For Iranians this is right down our alley: a list of martyrs, writers no less. It's tragic that we do not cherish people while they are with us, instead they have to become Shahids for us to pay our respects. Well, let's do our part; let's pay respect to our Shahid Writers.

I know this is a sensitive subject... but someone's cloth has to be tough enough to weather the storm and (electronically) canonize these poor souls.

Arazoo Dorosti

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* Cold and cheated

It was nice to see that you had a photo of the late Mohammad Mokhtari ["In the name of the pen"]. You also had him as the "feature," meaning that there would be articles about him, his work, what he said, life story... something!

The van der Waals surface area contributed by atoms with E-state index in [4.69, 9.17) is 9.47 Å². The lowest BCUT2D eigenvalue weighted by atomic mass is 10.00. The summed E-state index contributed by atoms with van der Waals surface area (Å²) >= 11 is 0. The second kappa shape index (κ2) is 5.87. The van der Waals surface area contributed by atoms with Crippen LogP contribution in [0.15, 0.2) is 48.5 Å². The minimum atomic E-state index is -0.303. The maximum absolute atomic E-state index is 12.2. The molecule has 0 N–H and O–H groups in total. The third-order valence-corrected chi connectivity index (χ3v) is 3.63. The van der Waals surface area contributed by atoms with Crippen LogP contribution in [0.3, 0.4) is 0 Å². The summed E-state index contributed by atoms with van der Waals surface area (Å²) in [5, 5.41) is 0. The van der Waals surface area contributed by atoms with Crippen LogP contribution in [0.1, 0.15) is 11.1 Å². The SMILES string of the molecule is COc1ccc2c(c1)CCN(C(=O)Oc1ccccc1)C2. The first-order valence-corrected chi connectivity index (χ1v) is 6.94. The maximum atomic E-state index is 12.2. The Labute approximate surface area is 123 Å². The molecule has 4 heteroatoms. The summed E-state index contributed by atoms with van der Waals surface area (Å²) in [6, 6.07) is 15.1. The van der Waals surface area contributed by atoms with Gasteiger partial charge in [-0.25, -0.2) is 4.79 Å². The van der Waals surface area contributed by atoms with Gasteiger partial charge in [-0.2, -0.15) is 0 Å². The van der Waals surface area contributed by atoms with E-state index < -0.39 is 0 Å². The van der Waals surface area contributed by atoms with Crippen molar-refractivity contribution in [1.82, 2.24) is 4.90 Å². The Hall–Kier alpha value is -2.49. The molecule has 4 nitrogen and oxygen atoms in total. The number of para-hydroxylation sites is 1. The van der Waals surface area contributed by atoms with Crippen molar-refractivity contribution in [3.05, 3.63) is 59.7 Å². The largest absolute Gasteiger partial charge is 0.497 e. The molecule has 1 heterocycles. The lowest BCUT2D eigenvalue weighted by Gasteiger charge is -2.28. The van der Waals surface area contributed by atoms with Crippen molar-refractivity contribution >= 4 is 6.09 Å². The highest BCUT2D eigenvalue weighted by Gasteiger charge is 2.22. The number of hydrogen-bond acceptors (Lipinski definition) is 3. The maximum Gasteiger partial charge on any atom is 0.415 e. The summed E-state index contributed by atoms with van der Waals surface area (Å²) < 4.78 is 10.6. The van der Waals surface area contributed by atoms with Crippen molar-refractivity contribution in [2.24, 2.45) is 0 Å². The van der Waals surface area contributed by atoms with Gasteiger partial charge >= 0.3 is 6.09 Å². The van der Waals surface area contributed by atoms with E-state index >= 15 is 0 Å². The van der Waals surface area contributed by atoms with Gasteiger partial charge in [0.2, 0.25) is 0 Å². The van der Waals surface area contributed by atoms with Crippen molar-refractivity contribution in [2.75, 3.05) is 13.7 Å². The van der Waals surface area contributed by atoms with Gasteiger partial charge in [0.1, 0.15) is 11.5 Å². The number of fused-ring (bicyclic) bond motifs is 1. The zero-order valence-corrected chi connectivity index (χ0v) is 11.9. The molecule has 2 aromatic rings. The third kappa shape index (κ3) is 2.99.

Instead you have links to other media announcements form various sites. Which is okay, and I found information that I had not found before, but you are mislabeling your front-page.

I felt a bit cold and cheated. I expected a lot more out of your website.

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December 21, 1998

* Absolute genius

I first read this poem ["Iraj Mirza: "Missing the point"] in 8th grade (eight years ago). Government censorship and a teenager's curiosity had made it that much more interesting to read. It was actually this poem, which I believe is called "Aref NAmeh" and not "ChAdor", that introduced me to Iraj Mirza's other works.

To me he is an absolute genious. His poems are simple yet so expressive and clear, and the fact that he was a "Shahzadeh" gave him the freedom and immunity to openly create poems, no one had attempted before in Iran.

Iraj describes the ignorance and vulgar culture of Iran with uttermost talent. The fact that his poems relate so closely to today's Iran shows how backward we have been moving for the past twenty years.

Attached is one of my favorite Iraj poems. Hope you like it too.

Farhad Jahromi

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December 25, 1998